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  • Last modified 21 days ago (May 1, 2024)

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Prosecutor wants 53% pay raise

Staff writer

County attorney Joel Ensey told commissioners Tuesday that he wants a $40,000 raise.

Ensey’s proposed pay increase would be 53% of his current salary of $75,000 a year.

Ensey passed commissioners a list of county prosecutor job openings posted on Kansas County and District Attorneys Association’s website. All the counties he included have higher populations than Marion County.

Counties and their populations on Ensey’s list include:

  • Atchison — 16,108.
  • Barton — 25,080.
  • Crawford — 39,078.
  • Dickinson — 18,440.
  • McPherson — 30,012.
  • Lyon — 31,898.
  • Shawnee — 177,480.
  • Sumner — 22,473.
  • Wyandotte —165,746.

He said salaries offered in those counties were $100,000 or more.

“I don’t know that you’re going to find a county attorney for $75,000,” he said.

Ensey has not filed for re-election.

The counties with populations closest to Marion County are Allen County, population 12,554, and Nemaha County, population 10,219. Allen County attorney Jerry Hathaway is paid $93,189. Nemaha County attorney Brad Lippert is paid $78,217.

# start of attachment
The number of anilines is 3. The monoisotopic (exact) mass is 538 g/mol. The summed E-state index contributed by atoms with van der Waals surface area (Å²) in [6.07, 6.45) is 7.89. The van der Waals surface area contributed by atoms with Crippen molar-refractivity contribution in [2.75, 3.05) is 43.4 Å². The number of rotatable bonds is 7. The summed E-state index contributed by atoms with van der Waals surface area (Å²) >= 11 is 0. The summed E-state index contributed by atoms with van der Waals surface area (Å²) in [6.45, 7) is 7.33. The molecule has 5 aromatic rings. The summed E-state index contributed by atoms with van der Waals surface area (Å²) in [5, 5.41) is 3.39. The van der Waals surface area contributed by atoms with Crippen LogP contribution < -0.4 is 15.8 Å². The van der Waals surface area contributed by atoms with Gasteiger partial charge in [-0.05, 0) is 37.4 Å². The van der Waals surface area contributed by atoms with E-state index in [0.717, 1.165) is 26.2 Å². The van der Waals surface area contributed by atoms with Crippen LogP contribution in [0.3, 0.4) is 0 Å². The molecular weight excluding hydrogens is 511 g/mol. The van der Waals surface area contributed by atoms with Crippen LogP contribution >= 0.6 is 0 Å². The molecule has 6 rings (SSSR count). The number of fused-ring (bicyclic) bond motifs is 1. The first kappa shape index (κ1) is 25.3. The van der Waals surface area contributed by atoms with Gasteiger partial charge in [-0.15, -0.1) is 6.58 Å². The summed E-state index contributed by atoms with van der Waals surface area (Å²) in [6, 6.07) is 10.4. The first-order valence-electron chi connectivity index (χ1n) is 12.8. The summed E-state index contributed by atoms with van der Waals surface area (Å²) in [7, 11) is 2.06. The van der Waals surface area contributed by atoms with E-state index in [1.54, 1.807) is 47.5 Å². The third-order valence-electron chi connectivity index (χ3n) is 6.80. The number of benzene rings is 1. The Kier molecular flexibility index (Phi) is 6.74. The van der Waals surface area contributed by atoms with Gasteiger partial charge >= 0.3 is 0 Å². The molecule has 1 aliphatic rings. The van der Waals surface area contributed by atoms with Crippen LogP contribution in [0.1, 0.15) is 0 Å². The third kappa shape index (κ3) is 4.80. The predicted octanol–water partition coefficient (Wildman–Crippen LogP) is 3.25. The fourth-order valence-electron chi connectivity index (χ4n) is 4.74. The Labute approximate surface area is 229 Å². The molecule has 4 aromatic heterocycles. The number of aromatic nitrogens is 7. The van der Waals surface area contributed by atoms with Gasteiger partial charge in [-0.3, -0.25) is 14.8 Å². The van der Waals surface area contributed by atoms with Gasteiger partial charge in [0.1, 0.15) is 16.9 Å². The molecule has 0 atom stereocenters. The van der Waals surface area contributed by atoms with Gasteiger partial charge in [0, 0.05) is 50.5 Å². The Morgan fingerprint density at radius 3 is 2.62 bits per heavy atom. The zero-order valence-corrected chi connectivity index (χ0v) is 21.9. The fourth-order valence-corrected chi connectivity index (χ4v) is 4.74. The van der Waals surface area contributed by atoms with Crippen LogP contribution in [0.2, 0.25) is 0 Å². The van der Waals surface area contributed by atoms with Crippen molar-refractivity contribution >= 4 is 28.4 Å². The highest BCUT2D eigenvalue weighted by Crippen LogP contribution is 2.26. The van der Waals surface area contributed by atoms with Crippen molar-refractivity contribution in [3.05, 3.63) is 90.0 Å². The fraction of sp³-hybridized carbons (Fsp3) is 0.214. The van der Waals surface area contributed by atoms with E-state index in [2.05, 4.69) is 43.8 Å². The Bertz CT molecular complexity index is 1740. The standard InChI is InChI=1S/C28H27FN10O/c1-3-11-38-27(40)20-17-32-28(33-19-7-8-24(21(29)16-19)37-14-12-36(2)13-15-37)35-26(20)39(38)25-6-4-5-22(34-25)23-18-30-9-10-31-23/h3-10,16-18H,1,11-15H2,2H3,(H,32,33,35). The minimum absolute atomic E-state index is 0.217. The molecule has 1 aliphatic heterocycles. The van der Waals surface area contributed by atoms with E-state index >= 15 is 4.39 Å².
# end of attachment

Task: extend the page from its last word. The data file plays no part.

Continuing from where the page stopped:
Ensey told commissioners he is on call 24 hours a day every week and had 450 criminal cases and 800 traffic cases.

According to District Court Clerk Jan Helmer, however, 154 criminal cases and 671 traffic cases were filed in 2023.

Commission Chairman David Mueller asked Ensey how often he had recused himself from a case and appointed a special prosecutor. Ensey answered once or twice a year.

Mueller asked Ensey to take a summary to county administrator Tina Spencer so his request could be discussed at next week’s meeting.

Commissioner Randy Dallke said he questioned how many other elected officials would ask for raises if Ensey received one.

Ensey was the subject of complaints to the office of the Kansas Disciplinary Administrator after an Aug. 11 raid on the office of Marion County Record and the homes of its owners and city councilman Ruth Herbel.

The disciplinary office dismissed the complaint Dec. 13 on the grounds that it did not contain enough factual detail to show Ensey had violated state rules of professional conduct.

It stated that, although many county attorneys read warrant applications before sending them to a judge, they are not required to do so.

In interviews, Ensey said he hadn’t thoroughly reviewed a warrant application in the case until withdrawing it as insufficient five days later.

Last modified May 1, 2024

 

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